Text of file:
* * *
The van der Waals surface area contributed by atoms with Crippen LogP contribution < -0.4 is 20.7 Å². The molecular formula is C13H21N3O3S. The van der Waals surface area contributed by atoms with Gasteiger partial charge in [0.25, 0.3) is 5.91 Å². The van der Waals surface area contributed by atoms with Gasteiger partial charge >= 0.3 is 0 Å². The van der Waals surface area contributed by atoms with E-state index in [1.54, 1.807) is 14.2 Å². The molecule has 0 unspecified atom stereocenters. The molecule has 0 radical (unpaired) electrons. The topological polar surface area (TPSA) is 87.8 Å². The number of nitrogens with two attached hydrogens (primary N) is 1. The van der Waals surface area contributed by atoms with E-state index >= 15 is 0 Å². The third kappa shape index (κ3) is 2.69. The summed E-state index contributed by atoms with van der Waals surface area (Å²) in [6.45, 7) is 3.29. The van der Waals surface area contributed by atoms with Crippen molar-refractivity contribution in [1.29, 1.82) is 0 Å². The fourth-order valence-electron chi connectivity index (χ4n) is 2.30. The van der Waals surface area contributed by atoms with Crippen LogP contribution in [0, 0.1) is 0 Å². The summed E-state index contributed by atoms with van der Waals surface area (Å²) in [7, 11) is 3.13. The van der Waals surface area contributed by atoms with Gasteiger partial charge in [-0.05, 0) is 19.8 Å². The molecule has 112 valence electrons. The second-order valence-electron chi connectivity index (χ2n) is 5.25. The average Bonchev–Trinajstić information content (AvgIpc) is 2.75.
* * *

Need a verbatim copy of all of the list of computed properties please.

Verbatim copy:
The van der Waals surface area contributed by atoms with Crippen LogP contribution < -0.4 is 20.7 Å². The molecular formula is C13H21N3O3S. The van der Waals surface area contributed by atoms with Gasteiger partial charge in [0.25, 0.3) is 5.91 Å². The van der Waals surface area contributed by atoms with Gasteiger partial charge >= 0.3 is 0 Å². The van der Waals surface area contributed by atoms with E-state index in [1.54, 1.807) is 14.2 Å². The molecule has 0 unspecified atom stereocenters. The molecule has 0 radical (unpaired) electrons. The topological polar surface area (TPSA) is 87.8 Å². The number of nitrogens with two attached hydrogens (primary N) is 1. The van der Waals surface area contributed by atoms with E-state index >= 15 is 0 Å². The third kappa shape index (κ3) is 2.69. The summed E-state index contributed by atoms with van der Waals surface area (Å²) in [6.45, 7) is 3.29. The van der Waals surface area contributed by atoms with Crippen molar-refractivity contribution in [1.29, 1.82) is 0 Å². The fourth-order valence-electron chi connectivity index (χ4n) is 2.30. The van der Waals surface area contributed by atoms with Crippen LogP contribution in [0, 0.1) is 0 Å². The summed E-state index contributed by atoms with van der Waals surface area (Å²) in [7, 11) is 3.13. The van der Waals surface area contributed by atoms with Gasteiger partial charge in [-0.05, 0) is 19.8 Å². The molecule has 112 valence electrons. The second-order valence-electron chi connectivity index (χ2n) is 5.25. The average Bonchev–Trinajstić information content (AvgIpc) is 2.75.